"And then?," I press.
"That's it!," he exclaims, and goes off cheerfully to finish eating his lunch.
Now and then I ask my sons if there are any bullies in their schools. Nope, or Not really, they answer, bored, humoring me. My older son describes a boy who once grabbed his deodorant and threw it over his head while the two were dressing in the PE locker room. But he is not particularly perturbed by the incident. "It was mostly in fun," he adds, and shrugs dismissively.
I have to believe that the anti-bullying initiatives so prevalent across our school district (and others) have worked. Bullying has gone underground, online, away from teachers' prying eyes, and is problematic mainly among girls, which of course is nothing new. Girls fight with words; they always have.
If my boys think that I bother then about bullying too often, they do not ask why. If they were to wonder, I suppose that would tell them my stories. I might even start talking and never stop.
I don't know what it was about me as a child, or maybe I do. I was pretty, with long blonde hair and a turned-up nose. So it wasn't about my looks. It was likely more about my exquisite sensitivity, which like Swiss cheese came with holes dotting its landscape. Or about my good grades, which teachers tended to broadcast, without considering the consequences of doing so.
Fifth grade was the hardest year. My best friend, or once-best friend, took up with another girl, and the two of them attacked me relentlessly. One morning, my erstwhile best friend pointed at me and sang, loudly, "You darken up my life...," her take on the popular Debby Boone song. 1977, it was.
On my birthday that year, the same girl told all of our classmates not to speak to me for the entire day. Everyone complied, sheep-like. I went home that day shaking and refused to go to school for the next few days. I lay in bed, listening to the BeeGees and crying.
My mother thought that I was sick. Well, I was sick.
Seventh grade. A different girl. Her issues with me had more to do with looks, mine versus hers. She was plain. Her nose was pinched, beaky, and at the same time too large for her face. And kids were mean about that nose; they... bullied her about it. My brother would say, later, that she had the face she deserved. You'll forgive him his protectiveness, I'm sure. We were friends, went to each other's houses. But one day I received a letter in the mail. There was no return address on the envelope, and my name and address had been typed. Puzzled, I turned it over and over before opening it. Inside, one page, typed. What stood out was:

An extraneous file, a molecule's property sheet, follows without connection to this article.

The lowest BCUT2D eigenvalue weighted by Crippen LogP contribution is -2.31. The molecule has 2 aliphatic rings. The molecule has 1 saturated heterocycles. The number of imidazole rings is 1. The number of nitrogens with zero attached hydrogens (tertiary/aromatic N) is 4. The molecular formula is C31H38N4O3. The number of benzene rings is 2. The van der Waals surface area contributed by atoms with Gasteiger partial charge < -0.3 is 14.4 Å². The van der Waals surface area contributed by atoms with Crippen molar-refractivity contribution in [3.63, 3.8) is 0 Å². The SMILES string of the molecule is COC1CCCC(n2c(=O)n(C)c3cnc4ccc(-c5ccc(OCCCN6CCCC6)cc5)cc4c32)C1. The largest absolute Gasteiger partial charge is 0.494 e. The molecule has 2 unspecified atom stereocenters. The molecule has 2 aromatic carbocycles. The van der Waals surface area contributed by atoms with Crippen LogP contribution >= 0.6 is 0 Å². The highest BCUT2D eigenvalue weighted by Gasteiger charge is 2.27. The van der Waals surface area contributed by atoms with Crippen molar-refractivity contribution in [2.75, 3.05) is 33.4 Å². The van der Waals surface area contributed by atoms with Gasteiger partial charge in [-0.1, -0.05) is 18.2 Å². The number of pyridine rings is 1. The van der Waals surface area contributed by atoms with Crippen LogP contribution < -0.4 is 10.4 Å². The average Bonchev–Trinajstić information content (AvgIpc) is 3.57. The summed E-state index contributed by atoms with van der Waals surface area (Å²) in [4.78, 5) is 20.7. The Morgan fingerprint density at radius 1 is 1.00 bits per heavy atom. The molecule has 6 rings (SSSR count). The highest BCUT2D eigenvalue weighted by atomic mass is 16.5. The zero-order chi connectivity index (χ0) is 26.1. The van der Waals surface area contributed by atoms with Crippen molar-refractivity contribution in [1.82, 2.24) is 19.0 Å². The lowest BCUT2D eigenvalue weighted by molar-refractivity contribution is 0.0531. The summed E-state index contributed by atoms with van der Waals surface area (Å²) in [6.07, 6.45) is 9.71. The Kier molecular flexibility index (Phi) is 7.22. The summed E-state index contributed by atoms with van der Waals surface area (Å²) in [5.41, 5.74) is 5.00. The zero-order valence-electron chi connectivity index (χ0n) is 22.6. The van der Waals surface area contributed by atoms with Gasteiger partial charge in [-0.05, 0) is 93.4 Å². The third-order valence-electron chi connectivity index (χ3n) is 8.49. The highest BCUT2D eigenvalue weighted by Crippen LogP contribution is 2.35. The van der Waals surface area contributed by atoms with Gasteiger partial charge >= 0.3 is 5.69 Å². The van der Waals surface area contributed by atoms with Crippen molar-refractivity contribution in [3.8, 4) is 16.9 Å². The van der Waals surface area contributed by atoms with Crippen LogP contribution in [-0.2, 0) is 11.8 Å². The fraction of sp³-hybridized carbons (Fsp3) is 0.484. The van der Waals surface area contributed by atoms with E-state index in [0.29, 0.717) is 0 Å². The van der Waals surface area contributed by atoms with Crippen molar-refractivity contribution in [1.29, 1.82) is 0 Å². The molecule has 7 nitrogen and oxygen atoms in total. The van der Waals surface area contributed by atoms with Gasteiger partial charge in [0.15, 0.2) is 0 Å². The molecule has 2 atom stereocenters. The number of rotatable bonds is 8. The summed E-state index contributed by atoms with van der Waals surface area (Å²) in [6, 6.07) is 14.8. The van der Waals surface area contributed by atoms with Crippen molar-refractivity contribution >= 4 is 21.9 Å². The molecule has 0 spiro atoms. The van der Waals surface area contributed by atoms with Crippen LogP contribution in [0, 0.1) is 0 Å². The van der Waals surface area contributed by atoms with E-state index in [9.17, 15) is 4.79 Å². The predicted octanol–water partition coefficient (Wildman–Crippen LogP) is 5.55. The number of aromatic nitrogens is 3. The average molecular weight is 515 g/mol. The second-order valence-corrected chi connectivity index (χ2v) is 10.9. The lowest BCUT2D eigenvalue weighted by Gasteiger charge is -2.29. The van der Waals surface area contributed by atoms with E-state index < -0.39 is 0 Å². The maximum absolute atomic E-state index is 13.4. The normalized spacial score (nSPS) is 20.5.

I HOPE YOU DIE.
There were other words, words that made it absolutely clear who had sent the letter, because they referred to a story I had told only to this friend.
I keened. My mother rushed in, and I gave over the letter. Horrified, she called the middle school principal. Who did... nothing. She couldn't, she told my mother. The letter was anonymous. There was no way to prove who'd written it.
And that was that. A different era.
If my children do ever wonder why I quiz them rather too long and hard about bullying, I will share my history, which is bad, but not worse, and definitely not worst. I never fantasized about killing myself as a way out, so there's that.
And I will remember to be glad, for once, to have been spared the task of raising a girl all the way through to adulthood.